So much of what you write reminds me of when I sought an answer to the emptiness within myself. It wasn’t until I took an honest look at John 3, that I realized that for the most part, my searching was in vain, and I could now see the Truth.

    It was at that very moment I believed in what the Lord Jesus Christ had done for me, and at that moment I knew the very presence of Christ Himself. No doubt the Spirit was the one to lead me to that point, but there has been no further journey to my salvation. The completed work on the cross had set me free.

    I will be the first to admit that my salvation was just the beginning of the journey I have been on, with my Savior, for 30 years. But the assurance of my future, the confidence in His Word, and the gift of faith He bestowed upon me through the Glorious Gospel, is truly a completed work.

    I agree with you that there is no formula like the ones used according to Western taste. There is but one thing of first importance, and that is that Christ died for our sins according to the Scriptures, that he was buried, that he was raised on the third day according to the Scriptures.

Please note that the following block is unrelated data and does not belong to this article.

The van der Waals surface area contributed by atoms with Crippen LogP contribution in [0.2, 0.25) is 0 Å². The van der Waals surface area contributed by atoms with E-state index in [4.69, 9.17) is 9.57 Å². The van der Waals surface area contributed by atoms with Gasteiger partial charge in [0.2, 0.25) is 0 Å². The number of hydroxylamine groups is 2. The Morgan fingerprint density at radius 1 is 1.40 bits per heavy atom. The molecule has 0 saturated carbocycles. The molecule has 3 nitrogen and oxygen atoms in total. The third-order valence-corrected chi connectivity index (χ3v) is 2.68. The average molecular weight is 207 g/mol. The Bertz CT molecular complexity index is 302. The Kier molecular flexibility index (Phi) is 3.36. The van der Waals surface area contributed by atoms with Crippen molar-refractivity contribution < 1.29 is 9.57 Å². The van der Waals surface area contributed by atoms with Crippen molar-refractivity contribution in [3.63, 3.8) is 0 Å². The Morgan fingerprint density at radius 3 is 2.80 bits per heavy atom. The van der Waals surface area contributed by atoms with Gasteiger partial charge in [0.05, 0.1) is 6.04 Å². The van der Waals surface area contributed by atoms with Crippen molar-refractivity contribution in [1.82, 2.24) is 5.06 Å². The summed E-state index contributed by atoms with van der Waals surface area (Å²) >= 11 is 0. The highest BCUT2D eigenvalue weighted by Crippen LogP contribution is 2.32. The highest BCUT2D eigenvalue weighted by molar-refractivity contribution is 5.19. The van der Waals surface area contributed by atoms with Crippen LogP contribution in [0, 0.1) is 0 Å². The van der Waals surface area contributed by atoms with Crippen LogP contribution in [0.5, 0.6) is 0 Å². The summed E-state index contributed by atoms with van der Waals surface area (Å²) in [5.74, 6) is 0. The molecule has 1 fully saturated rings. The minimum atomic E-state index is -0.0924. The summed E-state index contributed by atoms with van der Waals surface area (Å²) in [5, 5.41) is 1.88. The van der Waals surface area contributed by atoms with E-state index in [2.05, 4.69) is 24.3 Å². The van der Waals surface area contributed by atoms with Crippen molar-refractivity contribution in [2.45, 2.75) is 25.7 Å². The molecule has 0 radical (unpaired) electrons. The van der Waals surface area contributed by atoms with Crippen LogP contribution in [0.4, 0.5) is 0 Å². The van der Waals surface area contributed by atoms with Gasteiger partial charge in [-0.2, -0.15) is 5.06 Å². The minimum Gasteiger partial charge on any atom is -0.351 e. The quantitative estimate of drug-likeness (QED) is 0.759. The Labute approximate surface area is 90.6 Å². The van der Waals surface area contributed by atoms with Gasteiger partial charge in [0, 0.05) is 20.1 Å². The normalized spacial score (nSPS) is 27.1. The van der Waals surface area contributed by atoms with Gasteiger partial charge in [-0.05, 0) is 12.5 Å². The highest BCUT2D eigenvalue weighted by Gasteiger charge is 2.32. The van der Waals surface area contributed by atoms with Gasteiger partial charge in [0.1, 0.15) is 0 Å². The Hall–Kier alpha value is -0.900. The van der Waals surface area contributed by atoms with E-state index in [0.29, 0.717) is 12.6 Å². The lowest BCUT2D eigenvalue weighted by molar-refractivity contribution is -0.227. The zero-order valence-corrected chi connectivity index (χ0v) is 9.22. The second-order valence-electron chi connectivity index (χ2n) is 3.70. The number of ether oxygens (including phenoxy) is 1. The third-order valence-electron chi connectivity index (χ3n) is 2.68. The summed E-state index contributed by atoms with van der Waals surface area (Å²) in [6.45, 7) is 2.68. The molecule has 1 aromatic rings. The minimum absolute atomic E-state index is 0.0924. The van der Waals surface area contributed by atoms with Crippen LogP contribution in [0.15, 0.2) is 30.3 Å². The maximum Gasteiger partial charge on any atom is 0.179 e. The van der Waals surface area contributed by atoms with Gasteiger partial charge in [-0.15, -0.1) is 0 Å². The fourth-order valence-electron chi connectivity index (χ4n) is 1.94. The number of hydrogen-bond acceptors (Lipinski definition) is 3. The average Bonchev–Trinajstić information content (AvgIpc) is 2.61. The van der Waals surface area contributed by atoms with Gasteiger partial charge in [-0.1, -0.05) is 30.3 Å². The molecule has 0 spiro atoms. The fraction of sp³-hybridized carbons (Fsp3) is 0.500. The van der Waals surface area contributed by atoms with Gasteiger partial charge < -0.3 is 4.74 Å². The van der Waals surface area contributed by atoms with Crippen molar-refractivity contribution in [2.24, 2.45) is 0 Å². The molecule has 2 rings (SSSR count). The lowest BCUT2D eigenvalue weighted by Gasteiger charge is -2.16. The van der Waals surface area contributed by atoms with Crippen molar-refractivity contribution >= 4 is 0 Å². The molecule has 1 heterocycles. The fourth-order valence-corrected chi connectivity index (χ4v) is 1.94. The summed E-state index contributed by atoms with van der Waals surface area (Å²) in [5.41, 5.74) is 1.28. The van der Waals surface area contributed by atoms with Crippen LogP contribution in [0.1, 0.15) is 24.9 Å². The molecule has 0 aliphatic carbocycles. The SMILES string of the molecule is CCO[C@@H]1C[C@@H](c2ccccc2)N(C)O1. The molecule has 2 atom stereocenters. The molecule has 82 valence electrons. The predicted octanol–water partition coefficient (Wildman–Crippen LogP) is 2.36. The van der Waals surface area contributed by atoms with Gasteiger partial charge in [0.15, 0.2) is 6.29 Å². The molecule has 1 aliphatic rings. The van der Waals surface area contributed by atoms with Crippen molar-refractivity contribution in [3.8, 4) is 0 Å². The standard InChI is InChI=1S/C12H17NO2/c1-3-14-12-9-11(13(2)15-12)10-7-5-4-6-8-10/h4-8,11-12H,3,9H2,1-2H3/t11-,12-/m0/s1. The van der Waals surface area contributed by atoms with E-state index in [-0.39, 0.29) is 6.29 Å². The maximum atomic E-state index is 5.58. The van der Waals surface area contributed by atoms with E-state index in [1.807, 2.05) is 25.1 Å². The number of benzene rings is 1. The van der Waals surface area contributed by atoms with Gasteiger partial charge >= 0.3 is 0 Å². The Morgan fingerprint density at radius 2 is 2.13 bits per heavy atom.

The Scriptures show us that if we confess with our mouth, “Jesus is Lord,” and believe in our heart that God raised him from the dead, we will be saved. For it is with our heart that we believe and are justified, and it is with our mouth that we confess and are saved. As the Scripture says, “Anyone who trusts in him will never be put to shame.”

    There is great power in the Gospel, and it is the power of God for the salvation of everyone who believes.

    • You are right that I am on a journey. However, my journey is not toward your way of thinking, it is away from it.

      I believe the problem with this transactional view of salvation for most people is that most will go on to simply tack God onto the projects and plans of the flesh (ego, self) and thereby to be all the more dangerous for it. I do not believe this path logically or naturally leads to the emptying of ourselves which Jesus embodied for us, but merely becomes one more instrument of the ego. I’m not saying no one finds deliverance through it but when that happens it is not because of the rightness of this way of thinking but only by the grace of God. And perhaps that is as it should be — since that is the only way any of us are ultimately reconciled with God to begin with. Where progressive emptying of the self (a la Christ in Philippians) occurs, then God is there. Where the ego increasingly takes root (except now with “spiritual” projects and plans), then where is God? It seems your way of thinking about this allows one to be considered “saved” even if fruits (which are by definition supposed to be evidence) of the spirit are not there, even if one is not growing in love, etc. If an apple tree does not bear apples, then I must either conclude that it is not in fact an apple tree, or else it is dead.